We give no offense in anything, that our ministry may not be blamed. But in all things we commend ourselves as ministers of God … by sincere love (2 Corinthians 6:3–6).

The Shepherds encourage Christian and Hopeful to stay awhile, find solace, and enjoy “the good of these Delectable Mountains.” The mountains themselves represent sermons—passages of Scripture expounded by the Shepherds: words of caution, admonitions, reproof of error, warnings of judgment and hell, words of clarity, and words of promise and encouragement. The sheep (church family) feed upon the mountains, strengthening their faith, deepening their repentance, and gaining greater understanding of God’s Word.

In the following posts we will examine some of these sermons—lessons that Christian and Hopeful will need as they complete their journey.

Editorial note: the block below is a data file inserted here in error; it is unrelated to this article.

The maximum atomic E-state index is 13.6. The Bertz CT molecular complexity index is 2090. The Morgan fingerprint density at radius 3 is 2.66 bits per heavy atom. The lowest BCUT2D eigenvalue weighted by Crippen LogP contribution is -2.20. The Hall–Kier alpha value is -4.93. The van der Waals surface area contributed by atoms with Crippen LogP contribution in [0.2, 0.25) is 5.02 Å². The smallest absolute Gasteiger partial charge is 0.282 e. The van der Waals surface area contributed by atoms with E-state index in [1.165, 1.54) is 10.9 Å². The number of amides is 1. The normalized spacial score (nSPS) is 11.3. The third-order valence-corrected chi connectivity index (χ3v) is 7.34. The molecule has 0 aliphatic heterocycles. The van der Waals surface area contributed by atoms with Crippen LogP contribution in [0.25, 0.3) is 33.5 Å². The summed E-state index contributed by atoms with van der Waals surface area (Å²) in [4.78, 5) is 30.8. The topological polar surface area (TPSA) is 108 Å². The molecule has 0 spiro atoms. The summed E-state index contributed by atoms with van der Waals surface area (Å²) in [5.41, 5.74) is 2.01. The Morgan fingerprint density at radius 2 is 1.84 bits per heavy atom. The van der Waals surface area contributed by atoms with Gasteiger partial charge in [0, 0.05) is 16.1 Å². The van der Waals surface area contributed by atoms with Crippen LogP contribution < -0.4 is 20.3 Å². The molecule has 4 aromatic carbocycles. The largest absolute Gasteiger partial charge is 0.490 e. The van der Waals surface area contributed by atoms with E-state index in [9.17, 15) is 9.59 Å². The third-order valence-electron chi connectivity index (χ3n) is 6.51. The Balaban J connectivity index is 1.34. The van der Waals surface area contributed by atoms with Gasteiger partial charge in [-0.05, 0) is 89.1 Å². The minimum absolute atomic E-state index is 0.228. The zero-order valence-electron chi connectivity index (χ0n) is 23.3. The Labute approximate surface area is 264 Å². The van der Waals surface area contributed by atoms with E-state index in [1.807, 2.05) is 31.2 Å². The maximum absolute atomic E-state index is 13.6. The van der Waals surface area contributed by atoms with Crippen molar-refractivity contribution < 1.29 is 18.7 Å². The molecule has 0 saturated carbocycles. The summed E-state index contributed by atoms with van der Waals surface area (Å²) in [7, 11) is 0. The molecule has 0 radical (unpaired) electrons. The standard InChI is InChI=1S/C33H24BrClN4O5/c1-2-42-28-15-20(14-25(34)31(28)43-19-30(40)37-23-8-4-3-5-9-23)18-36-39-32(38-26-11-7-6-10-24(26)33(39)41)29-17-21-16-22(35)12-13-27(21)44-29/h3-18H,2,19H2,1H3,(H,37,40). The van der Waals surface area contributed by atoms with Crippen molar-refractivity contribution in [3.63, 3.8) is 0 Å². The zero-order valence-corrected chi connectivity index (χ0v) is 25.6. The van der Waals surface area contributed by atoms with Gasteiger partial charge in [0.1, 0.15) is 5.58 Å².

The Delectable Mountains

Lord, we thank You for the Mountains
Where You bring Your flocks to feed;
Guided by Your watchful Shepherds,
We find truth for every need.
Father, give us words of Caution,
Help us see Immanuel’s Land,
Keep us from the cliffs of Error,
Make us on good ground to stand.

(from “A Prayer for Pilgrims” by Ken Puls)

A Guide to John Bunyan’s The Pilgrim’s Progress
See TOC for more posts from this commentary

The text for The Pilgrim’s Progress and images used are public domain
Notes and Commentary ©2018 Ken Puls
Unless otherwise indicated, all Scripture quotations are from the New King James Version (NKJV) ©1982 by Thomas Nelson, Inc.

The Delectable Mountains